"Some in Big Oil peddled the big lie," Guterres told the World Economic Forum in the Swiss Alpine village of Davos, a week after a study said ExxonMobil denied the findings of its own scientists on the role of fossil fuels in climate change.
"We learned last week that certain fossil fuel producers were fully aware in the 1970s that their core product was baking our planet," Guterres said.
"Just like the tobacco industry, they rode rough-shod over their own science," Guterres said. "And like the tobacco industry, those responsible must be held to account."
In 1998, US states won a landmark settlement against tobacco companies worth $246 billion aimed at recovering the costs of treating smokers from the harmful effects of cigarettes.
The study on ExxonMobil published in the journal Science last week found that the firm's scientists had modelled and predicted global warming "with shocking accuracy", only for the company "to spend the next couple of decades denying that very climate science".
ExxonMobil is the target of a number of lawsuits in the United States.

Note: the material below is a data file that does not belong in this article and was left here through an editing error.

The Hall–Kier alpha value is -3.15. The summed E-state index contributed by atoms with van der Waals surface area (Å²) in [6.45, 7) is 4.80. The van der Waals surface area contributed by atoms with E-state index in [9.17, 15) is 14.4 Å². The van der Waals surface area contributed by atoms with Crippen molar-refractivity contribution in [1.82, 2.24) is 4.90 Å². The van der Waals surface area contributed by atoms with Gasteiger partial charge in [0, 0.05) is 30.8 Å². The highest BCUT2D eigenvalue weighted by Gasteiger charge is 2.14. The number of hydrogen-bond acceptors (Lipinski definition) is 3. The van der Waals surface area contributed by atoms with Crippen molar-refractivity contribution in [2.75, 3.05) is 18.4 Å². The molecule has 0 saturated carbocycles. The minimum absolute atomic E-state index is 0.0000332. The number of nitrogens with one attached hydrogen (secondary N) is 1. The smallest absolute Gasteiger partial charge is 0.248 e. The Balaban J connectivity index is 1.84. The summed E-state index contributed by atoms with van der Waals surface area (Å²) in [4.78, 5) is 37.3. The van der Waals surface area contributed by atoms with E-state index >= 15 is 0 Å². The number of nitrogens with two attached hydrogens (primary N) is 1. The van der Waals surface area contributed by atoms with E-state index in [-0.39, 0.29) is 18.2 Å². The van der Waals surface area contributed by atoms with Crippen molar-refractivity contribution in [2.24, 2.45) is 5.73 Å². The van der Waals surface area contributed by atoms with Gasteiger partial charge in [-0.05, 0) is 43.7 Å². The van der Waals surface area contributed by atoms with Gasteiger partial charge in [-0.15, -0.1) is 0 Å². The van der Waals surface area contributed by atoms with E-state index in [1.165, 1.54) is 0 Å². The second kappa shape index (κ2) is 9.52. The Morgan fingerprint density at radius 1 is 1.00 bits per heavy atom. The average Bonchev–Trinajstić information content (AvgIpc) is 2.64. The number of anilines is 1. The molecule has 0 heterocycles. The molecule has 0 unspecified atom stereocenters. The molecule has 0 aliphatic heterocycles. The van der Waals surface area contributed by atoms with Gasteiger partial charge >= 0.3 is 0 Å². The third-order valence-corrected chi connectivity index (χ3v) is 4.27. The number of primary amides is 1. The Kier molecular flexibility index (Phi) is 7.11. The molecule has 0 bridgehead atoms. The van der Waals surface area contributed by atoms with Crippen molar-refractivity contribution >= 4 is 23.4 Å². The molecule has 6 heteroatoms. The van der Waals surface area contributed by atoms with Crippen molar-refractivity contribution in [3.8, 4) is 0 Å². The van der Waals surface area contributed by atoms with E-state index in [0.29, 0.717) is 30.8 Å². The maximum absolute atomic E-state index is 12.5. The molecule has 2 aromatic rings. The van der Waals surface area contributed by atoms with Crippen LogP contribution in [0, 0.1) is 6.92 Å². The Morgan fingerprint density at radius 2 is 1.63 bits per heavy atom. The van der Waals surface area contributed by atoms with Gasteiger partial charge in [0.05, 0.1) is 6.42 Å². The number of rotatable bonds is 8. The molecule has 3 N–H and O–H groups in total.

Asked about the Science report, an ExxonMobil spokesman said last week that the issue had come up several times in recent years and in each case the company's answer was that "those who talk about how 'Exxon Knew' are wrong in their conclusions."
Meanwhile, one of the world's top "petro-states," Saudi Arabia, despite its goal of achieving net zero carbon emissions by 2060, the country remains hugely dependent on crude oil exports that have powered its growth for decades, raising doubts about its potential for an economic makeover any time soon.
"We want to lessen our dependence on oil... We want to diversify our economy, it is important, it is essential," Al-Ibrahim told AFP at the World Economic Forum.
Riyadh has dispatched eight top-ranking officials to the gathering of business elite as it seeks more foreign investment and partners outside the all-important oil sector.